Imperfect Common Knowledge and the Effects of Monetary Policy
This paper reconsiders the Phelps-Lucas hypothesis, according to which temporary real effects of purely nominal disturbances result from imperfect information, but departs from the assumptions of Lucas (1973) in two crucial respects. Due to monopolistically competitive pricing, higher-order expectations are crucial for aggregate inflation dynamics, as argued by Phelps (1983). And decisionmakers' subjective perceptions of current conditions are assumed to be of imperfect precision, owing to finite information processing capacity, as argued by Sims (2001). The model can explain highly persistent real effects of a monetary disturbance, and a delayed effect on inflation, as found in VAR studies.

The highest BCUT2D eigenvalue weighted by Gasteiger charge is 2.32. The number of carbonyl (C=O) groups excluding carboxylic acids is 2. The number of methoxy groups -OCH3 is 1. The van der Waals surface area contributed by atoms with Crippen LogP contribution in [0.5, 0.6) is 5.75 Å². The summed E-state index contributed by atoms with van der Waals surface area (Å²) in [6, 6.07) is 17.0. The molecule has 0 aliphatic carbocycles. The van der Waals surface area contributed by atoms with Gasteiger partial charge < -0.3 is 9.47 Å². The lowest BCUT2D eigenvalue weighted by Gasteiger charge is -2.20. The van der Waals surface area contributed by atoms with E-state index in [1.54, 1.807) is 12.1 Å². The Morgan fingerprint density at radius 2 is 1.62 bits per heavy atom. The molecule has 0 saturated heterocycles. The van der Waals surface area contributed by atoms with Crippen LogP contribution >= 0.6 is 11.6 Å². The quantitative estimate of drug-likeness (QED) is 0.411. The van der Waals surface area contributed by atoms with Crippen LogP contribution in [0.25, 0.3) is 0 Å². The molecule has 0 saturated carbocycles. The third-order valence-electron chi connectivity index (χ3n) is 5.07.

Aghion, P., R. Frydman, J. Stiglitz, and M. Woodford (eds.) Knowledge, Information and Expectations in Modern Macroeconomics. Princeton: Princeton University Press, 2002.